Earth Day is the Super Bowl of green. The one day a year (with an accompanying hype-week) when environmental advocates promote their cause on their terms: care more and consume less; get involved; contribute. Earth Day is the supreme occasion for positioning what it means to be green. Unfortunately, the rest of the year, NGOs are in a losing battle to define what green means in the minds of consumers.
Recent research we did here at Penn State confirms that green marketing messages comprise a tiny fraction of what’s out there. Tried and true marketing heuristics like celebrity, price and humor are still far more common. Although enviro-friendly packaging claims and certification labels are sprouting up more and more, there is no support for the idea that “green is everywhere.” It’s a niche.
And among the few-and-far-between green messages, corporations, associations and front groups have an overwhelming share of voice. Of 414 prime-time green ads broadcast during a three-month period (out of more than 26,000 total ads), only 22 were from advocacy organizations. Auto companies and energy concerns (along with their association front groups) were the primary sponsors. Therefore, one key challenge for environmental communicators is finding ways to turn up the volume, to be heard in an increasing cluttered information marketplace.
In addition to being heard, enviro-NGOs have to decide what to say. Here again there is a gap between environmental advocates and green marketers. A longitudinal study of 30 years of green ads in National Geographic Magazine, the bellwether nature publication in the US, reveals some telling trends in this regard. In addition to tracking the number of ads and their sponsors, we took a look at how green was being pitched. We used the common “product benefit ladder” approach. Over their life span, most brands move from information ads about product features and functionality, to a focus on consumer benefits, and, ultimately, to purely emotional appeals. Eventually you become Coca-Cola (latest tagline: Open Happiness).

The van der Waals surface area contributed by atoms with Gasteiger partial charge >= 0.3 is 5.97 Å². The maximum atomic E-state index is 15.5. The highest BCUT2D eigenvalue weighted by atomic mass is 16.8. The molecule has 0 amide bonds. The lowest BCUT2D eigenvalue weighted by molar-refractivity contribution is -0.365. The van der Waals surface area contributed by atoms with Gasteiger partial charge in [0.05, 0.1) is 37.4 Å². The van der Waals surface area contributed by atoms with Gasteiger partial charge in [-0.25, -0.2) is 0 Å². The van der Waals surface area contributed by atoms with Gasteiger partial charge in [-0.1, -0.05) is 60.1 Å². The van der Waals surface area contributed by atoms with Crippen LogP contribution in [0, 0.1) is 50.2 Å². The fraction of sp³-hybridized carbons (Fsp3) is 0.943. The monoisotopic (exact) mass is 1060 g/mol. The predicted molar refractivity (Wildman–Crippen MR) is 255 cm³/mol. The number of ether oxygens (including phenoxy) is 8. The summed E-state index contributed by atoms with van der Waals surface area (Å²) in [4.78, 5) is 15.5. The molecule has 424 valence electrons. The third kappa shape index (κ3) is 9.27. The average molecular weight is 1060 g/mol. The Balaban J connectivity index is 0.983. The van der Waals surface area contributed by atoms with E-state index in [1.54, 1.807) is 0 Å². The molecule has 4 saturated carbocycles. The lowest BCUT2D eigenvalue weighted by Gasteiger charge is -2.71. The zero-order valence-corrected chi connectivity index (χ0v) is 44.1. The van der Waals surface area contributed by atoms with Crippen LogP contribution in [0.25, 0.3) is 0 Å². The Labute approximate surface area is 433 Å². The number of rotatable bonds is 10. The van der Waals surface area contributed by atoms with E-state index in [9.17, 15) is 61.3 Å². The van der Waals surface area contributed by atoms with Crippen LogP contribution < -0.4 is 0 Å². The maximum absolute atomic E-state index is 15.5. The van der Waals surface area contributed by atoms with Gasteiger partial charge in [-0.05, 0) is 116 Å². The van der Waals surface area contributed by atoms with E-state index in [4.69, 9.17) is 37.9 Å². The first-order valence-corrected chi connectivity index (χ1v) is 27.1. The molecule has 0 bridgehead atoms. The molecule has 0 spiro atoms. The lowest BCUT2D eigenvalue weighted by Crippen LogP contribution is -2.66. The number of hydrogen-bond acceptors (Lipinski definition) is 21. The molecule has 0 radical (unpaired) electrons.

It turns out the same evolution has been happening for green. Beginning in the 1990s, environmental appeals began to focus less on information, and more on why it is a consumer benefit, and how it can fulfill an emotional need. Many modern green marketing appeals are not about the environment as much as they are about projecting social responsibility (being green to be seen), in-group acceptance with a movement, or the simple emotional satisfaction of contributing to sustainability. And as green has become more intangible, it has become easier for marketers to make general associative appeals to it, without specifying any concrete environmental benefits.
Environmental advocates, for the most part, have stuck to much more basic informational approaches (our research has also shown that advocacy appeals tend to be much more about loss, while green marketers focus on gains). There is a strong motivation in cause promotion to start by “winning” the argument. This approach, however, is at a disadvantage when it comes to winning positioning battles. The mental associations people have with brands (and concepts like green) are largely emotional, not rational. It is easy to get stuck in the rhetoric—many have argued that the Democratic Party made this same mistake in recent years when it came to the branding of the political parties. In addition, many environmental advocates are averse to engage in emotional appeals because they see it as a marketing tactic (and therefore synonymous with consumerism).
These trends have meant that brand green has been defined almost exclusively by marketers. For them green is a (relatively minor) segmenting tool and heuristic device. But what is minor in the context of the global marketing machine is a major challenge for environmental communicators. Advocates should enjoy their (earth) day in the sun, but should wake up the next day focused on engaging audiences on an emotional level, and on a larger scale, the rest of the year.
This piece originally appeared on Compro.